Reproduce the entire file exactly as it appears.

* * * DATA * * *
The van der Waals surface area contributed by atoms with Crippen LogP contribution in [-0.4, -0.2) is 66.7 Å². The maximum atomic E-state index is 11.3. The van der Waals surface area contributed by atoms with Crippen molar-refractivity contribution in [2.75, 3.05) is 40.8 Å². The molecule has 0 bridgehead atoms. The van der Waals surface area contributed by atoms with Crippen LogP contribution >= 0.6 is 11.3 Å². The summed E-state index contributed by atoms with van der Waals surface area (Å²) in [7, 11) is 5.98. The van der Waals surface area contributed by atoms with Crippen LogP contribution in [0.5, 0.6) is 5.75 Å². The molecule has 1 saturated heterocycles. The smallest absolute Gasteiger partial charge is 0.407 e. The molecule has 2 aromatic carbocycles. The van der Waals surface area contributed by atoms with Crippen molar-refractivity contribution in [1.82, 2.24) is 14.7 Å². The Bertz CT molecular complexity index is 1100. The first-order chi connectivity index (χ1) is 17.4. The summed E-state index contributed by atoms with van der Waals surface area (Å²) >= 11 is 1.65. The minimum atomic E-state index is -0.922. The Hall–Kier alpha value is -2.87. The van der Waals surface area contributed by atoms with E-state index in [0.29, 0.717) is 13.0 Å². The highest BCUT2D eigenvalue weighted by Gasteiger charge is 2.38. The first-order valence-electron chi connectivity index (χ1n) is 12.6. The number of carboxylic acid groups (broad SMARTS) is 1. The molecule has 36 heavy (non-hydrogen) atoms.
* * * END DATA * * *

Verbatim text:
The van der Waals surface area contributed by atoms with Crippen LogP contribution in [-0.4, -0.2) is 66.7 Å². The maximum atomic E-state index is 11.3. The van der Waals surface area contributed by atoms with Crippen molar-refractivity contribution in [2.75, 3.05) is 40.8 Å². The molecule has 0 bridgehead atoms. The van der Waals surface area contributed by atoms with Crippen LogP contribution >= 0.6 is 11.3 Å². The summed E-state index contributed by atoms with van der Waals surface area (Å²) in [7, 11) is 5.98. The van der Waals surface area contributed by atoms with Crippen LogP contribution in [0.5, 0.6) is 5.75 Å². The molecule has 1 saturated heterocycles. The smallest absolute Gasteiger partial charge is 0.407 e. The molecule has 2 aromatic carbocycles. The van der Waals surface area contributed by atoms with Crippen molar-refractivity contribution in [1.82, 2.24) is 14.7 Å². The Bertz CT molecular complexity index is 1100. The first-order chi connectivity index (χ1) is 17.4. The summed E-state index contributed by atoms with van der Waals surface area (Å²) >= 11 is 1.65. The minimum atomic E-state index is -0.922. The Hall–Kier alpha value is -2.87. The van der Waals surface area contributed by atoms with E-state index in [0.29, 0.717) is 13.0 Å². The highest BCUT2D eigenvalue weighted by Gasteiger charge is 2.38. The first-order valence-electron chi connectivity index (χ1n) is 12.6. The number of carboxylic acid groups (broad SMARTS) is 1. The molecule has 36 heavy (non-hydrogen) atoms.